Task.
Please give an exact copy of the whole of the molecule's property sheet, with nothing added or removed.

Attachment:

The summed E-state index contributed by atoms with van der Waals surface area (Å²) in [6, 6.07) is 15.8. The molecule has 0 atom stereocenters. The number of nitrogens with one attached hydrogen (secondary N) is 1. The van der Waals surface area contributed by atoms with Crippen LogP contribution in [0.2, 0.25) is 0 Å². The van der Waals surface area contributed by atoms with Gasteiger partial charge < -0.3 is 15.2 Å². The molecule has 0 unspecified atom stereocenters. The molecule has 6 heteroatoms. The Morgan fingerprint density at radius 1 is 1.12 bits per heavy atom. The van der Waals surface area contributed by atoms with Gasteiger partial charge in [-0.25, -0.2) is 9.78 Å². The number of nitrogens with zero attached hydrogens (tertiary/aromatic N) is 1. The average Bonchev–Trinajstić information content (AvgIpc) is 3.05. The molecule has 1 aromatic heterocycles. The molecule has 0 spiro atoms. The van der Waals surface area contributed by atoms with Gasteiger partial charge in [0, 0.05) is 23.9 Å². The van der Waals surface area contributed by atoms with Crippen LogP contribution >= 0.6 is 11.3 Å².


The summed E-state index contributed by atoms with van der Waals surface area (Å²) in [6, 6.07) is 15.8. The molecule has 0 atom stereocenters. The number of nitrogens with one attached hydrogen (secondary N) is 1. The van der Waals surface area contributed by atoms with Crippen LogP contribution in [0.2, 0.25) is 0 Å². The van der Waals surface area contributed by atoms with Gasteiger partial charge < -0.3 is 15.2 Å². The molecule has 0 unspecified atom stereocenters. The molecule has 6 heteroatoms. The Morgan fingerprint density at radius 1 is 1.12 bits per heavy atom. The van der Waals surface area contributed by atoms with Gasteiger partial charge in [-0.25, -0.2) is 9.78 Å². The number of nitrogens with zero attached hydrogens (tertiary/aromatic N) is 1. The average Bonchev–Trinajstić information content (AvgIpc) is 3.05. The molecule has 1 aromatic heterocycles. The molecule has 0 spiro atoms. The van der Waals surface area contributed by atoms with Gasteiger partial charge in [0, 0.05) is 23.9 Å². The van der Waals surface area contributed by atoms with Crippen LogP contribution >= 0.6 is 11.3 Å².